After weeks of deliberating on whether or not I should start a podcast, followed by weeks of debating on the equipment I should purchase, I finally make the leap and clicked the “Buy Now” button on Amazon.
I made some major changes from my original plan for this studio. The most obvious one is that instead of having a four-person setup from the beginning I’ll be doing a three person show. If I get to the point that I find myself having four people on regularly, I can easily add another mic, stand and headphone for around $150. Not a big deal. I might even get a better setup for that fourth seat and use it for myself.
In keeping with the podcasting guides I’ll share my reasoning for each of the major items.
From the start this was the mixer I knew I wanted. It’s got everything I could possibly need.
- 4 XLR mic inputs
- 4 compressors
- Digital effects processor
- Sturdy build
- Great knobs and sliders
- USB input/output
So many other podcasts use this mixer and recommend it over the Yamaha and Mackie competition due to the extra features and quality components plus the lower cost. I feel totally comfortable with this purchase and feel like any other decision would have been a mistake. Either I’d be regretting the cost or lamenting the missing features.
Digital Audio Recorder
There was not even a moment I thought I should replace my trusty Zoom H1N recorder. It’s not included in my bottom line below because it’s something I’ve owned for ages. This guy has never failed me and as a backup audio recorder out from the mixer, I don’t see us divorcing any time soon. Bonus? I can use it as an extra microphone in a pinch.
This was the biggest change for me. Like major. I really wanted to go with the famously great and affordable condenser microphone from Audio-Technica, the AT2035. Not only does it just look divine, it also provides the lovely sound of a high-quality condenser microphone at a fraction of the cost of many others.
The thing is, my recording space isn’t totally silent. My giant wine fridge is pretty quiet but I had legitimate concerns that you’d hear the compressor when it kicked on. Dynamic microphones, generally, don’t have these sorts of problems with room noise. Plus it’s hot here and I might need to turn on a fan every once-in-a-while.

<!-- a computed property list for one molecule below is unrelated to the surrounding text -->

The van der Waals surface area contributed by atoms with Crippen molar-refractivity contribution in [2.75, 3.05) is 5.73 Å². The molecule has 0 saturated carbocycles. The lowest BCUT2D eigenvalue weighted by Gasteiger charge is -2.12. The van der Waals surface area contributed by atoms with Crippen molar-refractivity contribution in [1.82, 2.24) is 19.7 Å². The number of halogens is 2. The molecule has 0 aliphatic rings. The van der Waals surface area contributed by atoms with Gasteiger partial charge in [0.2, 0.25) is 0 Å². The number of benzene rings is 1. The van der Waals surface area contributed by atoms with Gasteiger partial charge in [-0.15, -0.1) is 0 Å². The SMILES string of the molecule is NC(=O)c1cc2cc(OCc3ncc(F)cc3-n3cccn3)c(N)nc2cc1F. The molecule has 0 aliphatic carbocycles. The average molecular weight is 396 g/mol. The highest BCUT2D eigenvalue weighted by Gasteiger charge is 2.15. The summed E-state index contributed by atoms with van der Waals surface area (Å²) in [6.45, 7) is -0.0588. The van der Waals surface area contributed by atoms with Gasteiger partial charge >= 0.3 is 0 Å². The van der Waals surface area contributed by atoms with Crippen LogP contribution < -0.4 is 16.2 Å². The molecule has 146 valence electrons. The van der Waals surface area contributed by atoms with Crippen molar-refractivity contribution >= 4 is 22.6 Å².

Beyond room noise issues, I chose the Audio-Technica ATR2100 over the AT2005. You might remember me sharing with you that these are funcationally identical microphones and that the 2100 used to be $40 and the 2005 $150 but the prices had gotten all wonky and now the 2005 was cheaper? Ok, that’s still true. It’s $7 cheaper and comes with a case.
What I didn’t realize at the time was that the ATR2100 comes with a lifetime warranty instead of just a 1 year warranty. So I paid $21 more and got a lifetime warranty on the three microphones.
It was during the creation of my “Professional Podcast Studio Guide” that I came to the realization that the awesome AKG K 240 headphones were no longer $150 and instead about half that price.
Originally my top headphone choice was the Audio-Technica ATH-M50x but these days it costs way more than the AKG and for no real good reason. Another plus is the AKG is semi-open which will be cooler on the head and are more comfortable. Yay, all wins here!
I was almost going to upgrade from this headphone amplifier to the PreSonus HP4. It’s a full Benjamin more than the Behringer HA400 and in my mind, not worth it in this application. If I was doing more music production then for sure, I’d upgrade. But this is spoken word work, not a Grammy contender.
I was originally recommending a scissor arm microphone stand or a ProLine MS112. But since I’ve switched to no shock mount (more on that later) and I worried the ProLine desk stand (which has no vibration reducing capabilities) wouldn’t cut it.
So we’re going with the scissor arm stand and since my mics are no longer the heavy condensers I was looking at earlier I won’t have to worry about weight being an issue.
Shock-mounts & Pop-filters
No shock mount. I know, that’s shocking! Here’s what made me change my mind. During my debate of which microphone to get I discovered The Audacity to Podcast blog. It’s written by Daniel J. Lewis and he seems like a solid dude. Great video reviews and blog.
He brought up how little handling noise the Audio-Technica ATR2001 microphone picks up versus something like the Heil PR40. I watched his recordings with this mic on and noticed he didn’t use any pop filter with them and that it sounded just wonderful. He did go with the foam windscreen though so I’ve included that.
The scissor arm mic stand should absorb any desk vibrations or movement noises and the windscreen should take care of most plosives. Most important with is mic placement. There will be some trial and error before I’m totally set but in the meantime I can save around $50 per mic.
I needed a dual Female XLR to 1/8″ stereo converter cable to connect my mixer to the Zoom H1n recorder. I also needed a 1/4″ patch cable to connect the headphone output from the mixer to the headphone amplifier. The microphones come with XLR cables to the mixer and the mixer comes with a USB cable so I’m good there.
Custom Podcasting Setup
|Headphone||AKG K 240|
|Mic stand||Wild-us Suspension Stand|
|Windscreen||Foam Windscreens (5)|
|XLR to 1/8||Pyle-Pro PCBL38FT6|
|1/4 Patch||HOSA CSS103|
Everything should arrive in two shipments. The first arrives this Friday and the second (microphones and mixer) arrive on Saturday. So it might mean I miss out on part of the San Diego Pride celebration but that’s just how it is I guess!
In the end I managed to cut the price of my podcasting studio in half when compared to my original designs and in the end I think it will be a better setup because of it. Now to get a show in mind and some people to join me!